NATIONAL HARBOR, Md. – Ohio Gov. John Kasich, running last place among the four remaining Republican presidential candidates actively campaigning, said Friday he planned to win his party's nomination at a brokered convention.
He invoked his time campaigning for Ronald Reagan at the 1976 contested convention against President Gerald Ford at the Republican National Convention. He added, "By the way, they told me the convention is going to be held in Cleveland, that’s kind of interesting. "
"After I win Ohio, I have to win 68 percent of remaining delegates. Marco has to win 64 percent. Ted is around 59 or 60, it’s unlikely," Kasich said.
GOP presidential hopeful Ohio Gov. John Kasich speaks during the annual Conservative Political Action Conference 2016 at National Harbor just outside Washington, D.C., Friday. (SAUL LOEB/AFP/Getty Images)
Katich is the only one of the four candidates to have won no states.
At the Conservative Political Action Conference, TV and radio host Sean Hannity asked Kasich to "walk us to through, walk the people in the audience through your path that will get you to the nomination, to 1,237 delegates."
Katich said, "I don’t think anybody is going to get that. I’m going to win Ohio."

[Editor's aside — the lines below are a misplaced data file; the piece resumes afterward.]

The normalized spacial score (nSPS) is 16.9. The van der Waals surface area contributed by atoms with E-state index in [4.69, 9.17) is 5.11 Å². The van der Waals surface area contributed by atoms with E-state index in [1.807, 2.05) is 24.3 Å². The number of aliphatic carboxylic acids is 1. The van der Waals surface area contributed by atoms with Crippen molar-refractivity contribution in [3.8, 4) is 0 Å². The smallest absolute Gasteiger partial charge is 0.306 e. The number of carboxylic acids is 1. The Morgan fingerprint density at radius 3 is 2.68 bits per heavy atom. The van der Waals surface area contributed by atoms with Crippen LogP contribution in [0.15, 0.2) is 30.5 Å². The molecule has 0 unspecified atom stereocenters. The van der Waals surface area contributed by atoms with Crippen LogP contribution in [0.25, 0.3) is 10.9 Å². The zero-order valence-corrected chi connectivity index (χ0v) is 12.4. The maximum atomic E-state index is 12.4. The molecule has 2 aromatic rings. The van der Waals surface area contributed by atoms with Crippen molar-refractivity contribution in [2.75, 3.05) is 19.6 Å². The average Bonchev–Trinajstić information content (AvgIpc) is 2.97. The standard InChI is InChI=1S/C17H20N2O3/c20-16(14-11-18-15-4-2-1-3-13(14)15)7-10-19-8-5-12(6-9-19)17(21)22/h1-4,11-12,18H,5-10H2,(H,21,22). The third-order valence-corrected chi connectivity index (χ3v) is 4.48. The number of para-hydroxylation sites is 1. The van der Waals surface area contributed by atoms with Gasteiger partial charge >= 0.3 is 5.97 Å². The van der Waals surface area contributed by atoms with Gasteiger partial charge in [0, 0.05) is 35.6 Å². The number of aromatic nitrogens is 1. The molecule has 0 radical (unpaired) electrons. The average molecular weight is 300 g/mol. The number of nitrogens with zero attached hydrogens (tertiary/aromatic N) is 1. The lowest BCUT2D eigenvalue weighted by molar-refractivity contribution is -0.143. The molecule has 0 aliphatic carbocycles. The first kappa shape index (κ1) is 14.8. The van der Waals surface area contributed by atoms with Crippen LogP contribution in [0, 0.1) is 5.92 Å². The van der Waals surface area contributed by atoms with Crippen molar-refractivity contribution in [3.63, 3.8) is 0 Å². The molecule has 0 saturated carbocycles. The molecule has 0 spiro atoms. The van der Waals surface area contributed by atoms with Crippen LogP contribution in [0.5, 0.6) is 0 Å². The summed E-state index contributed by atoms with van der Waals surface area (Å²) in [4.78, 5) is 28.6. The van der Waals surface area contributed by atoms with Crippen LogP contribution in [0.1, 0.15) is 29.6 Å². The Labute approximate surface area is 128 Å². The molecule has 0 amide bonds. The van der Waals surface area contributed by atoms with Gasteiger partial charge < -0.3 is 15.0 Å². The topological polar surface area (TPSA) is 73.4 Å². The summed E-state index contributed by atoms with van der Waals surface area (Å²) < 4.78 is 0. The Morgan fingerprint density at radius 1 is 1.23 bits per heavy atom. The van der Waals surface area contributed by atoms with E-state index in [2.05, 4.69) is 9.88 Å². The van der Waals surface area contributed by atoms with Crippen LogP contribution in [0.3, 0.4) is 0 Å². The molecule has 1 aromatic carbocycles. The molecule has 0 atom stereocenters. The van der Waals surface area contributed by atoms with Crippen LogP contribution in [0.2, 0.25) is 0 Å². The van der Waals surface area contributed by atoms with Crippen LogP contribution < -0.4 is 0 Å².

Handy asked, "You think there is going to be a brokered convention?"
"I do. I do," Kasich responded.
Kasich talked about how far his campaign has come.
"They said, 'He’ll never get on the stage.' Then they said, 'He wouldn’t make it to New Hampshire.' Then they said, 'He wouldn’t make it to Super Tuesday,'" Kasich noted. "Look where we are. I’m the last governor standing. There are only four of us, and we are the little engine that can. So believe in us and now finally the country if finally getting to get a little bit of who I am."
Kasich went on to say that the brokered convention has to be done fairly.
"I was there. I was a really young man in 1976 when Gov. Reagan tried to beat Gerald Ford. In the end, everybody got together," Kasich said. "It worked out. As crazy as this year is, can you think of anything cooler than a convention where we are all going to learn, our kids in school are going to learn more about American politics than they will the Kardashians."
Katich insisted he is not a member of the establishment, noting his fight for a balanced budget, school choice and other measures. He said he feared a convention could be controlled by "connected interests."